photo by Alma Jones at Christ The King church, Kansas City, MO.
The photo shown above is the Advent Wreath at my mother's church, Christ The King. Mom assists in the seasonal decorating at her church and helped decorate this wreath. During Advent, the four-week period that leads up to Christmas, mom's church organizes a project for each week. Last week they put up 2 "giving trees" for needy families. The children that attend Christ The King school made paper ornaments for these trees and a list of the family's needs is attached to each ornament. Church members take an ornament, or more, from the trees and purchase the gifts on the list. The following week they bring the gifts back to the church where they are checked off the lists and then wrapped. My mother's church also holds food and clothing drives during the year for the needy. Our thanks and blessings go out to this giving and loving church!
It is customary in Christian religions to observe this period and the occasion is symbolized using a decorated wreath with four and sometimes five candles, one for each week. The wreath can be made of evergreens or a combination of herbs such as rosemary (dew of the sea), thyme (symbol of courage), and holly (symbol of suffering). In the Catholic church the candle colors are usually 3 purple and one rose color. In some churches the purple candles signify penitence and fasting. In the Protestant church, the candles are usually red, signifying the colors of the season.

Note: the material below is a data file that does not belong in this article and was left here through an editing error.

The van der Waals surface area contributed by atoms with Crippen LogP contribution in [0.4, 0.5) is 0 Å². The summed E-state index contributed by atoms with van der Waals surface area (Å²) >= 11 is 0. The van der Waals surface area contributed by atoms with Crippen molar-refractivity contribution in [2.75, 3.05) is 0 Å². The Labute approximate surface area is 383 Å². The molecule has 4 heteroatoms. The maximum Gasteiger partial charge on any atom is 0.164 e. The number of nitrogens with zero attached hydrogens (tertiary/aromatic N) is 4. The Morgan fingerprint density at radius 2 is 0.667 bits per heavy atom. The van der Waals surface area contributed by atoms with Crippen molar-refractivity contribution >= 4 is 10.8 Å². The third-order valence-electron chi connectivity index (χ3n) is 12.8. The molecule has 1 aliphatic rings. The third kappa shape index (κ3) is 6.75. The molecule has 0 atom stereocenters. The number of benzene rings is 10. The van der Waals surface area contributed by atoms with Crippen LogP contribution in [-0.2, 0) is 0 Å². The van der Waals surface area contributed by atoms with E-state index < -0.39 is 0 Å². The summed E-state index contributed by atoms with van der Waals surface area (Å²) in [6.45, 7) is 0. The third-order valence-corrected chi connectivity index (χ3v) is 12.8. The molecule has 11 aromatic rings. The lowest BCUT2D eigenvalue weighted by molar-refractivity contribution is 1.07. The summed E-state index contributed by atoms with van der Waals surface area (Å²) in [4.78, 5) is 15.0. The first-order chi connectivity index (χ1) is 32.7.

The first candle to be lit is said to be the "prophet's" candle in anticipation of Jesus' coming. The second candle is the "Bethlehem" candle in recognition of the city of Christ's birth. Candle number 3 is the "Shepherds" candle and the fourth candle to be lit is the "Angels" candle-it was the angels that announced Christ's coming. Another variation of the wreath is the presence of a 5th candle, which is lit on Christmas Eve or Christmas Day. This is the "Christ" candle that symbolizes Christmas.
Of course, there are various accounts of how the Advent Wreath originated. It is said that the wreath was a symbol of Advent in Northern Europe prior to the arrival of Christianity. Some sources say that it was established in Germany as a Christian custom in the 16th century, while others say it did not come along until the 19th century.
My favorite theory is the one of Johann Wichern (1808-1881), who was a Protestant pastor in Germany. At the mission school that Wichern founded, the children would ask daily if Christmas had arrived. So, in 1839, using an old wooden cartwheel, Wichern built a large wooden ring with 19 small red candles and 4 large white candles. He lit a small candle every weekday and a large candle on Sundays leading up to Christmas. Soon, the wreath was customary among the Protestant churches and later, in the 1920's the Catholics in Germany adopted the custom. And, today, many families make their own Advent Wreaths at home. I remember our home having the wreaths and we had Advent calendars marking each day in December leading up to Christmas Day. The calendars were a lot fun -there was a little window or door that you popped open each day with a Christmas picture and/or saying for that day.
Wreath as designed by Johann Wichern
I gained information for this article from my mother and wickipedia.org. The large photo at the top was taken by my mother in her church. The smaller photos were acquired from yahoo images.
Bring a torch Jeanette Isabella
Bring a torch, come swiftly and run.
Christ is born, tell the folk of the village,
Jesus is sleeping in his cradle,
Ah, ah, beautiful is the Mother,
Ah, ah, beautiful is the Son.
This song originated somewhere in the 1600's from the Provence region of France.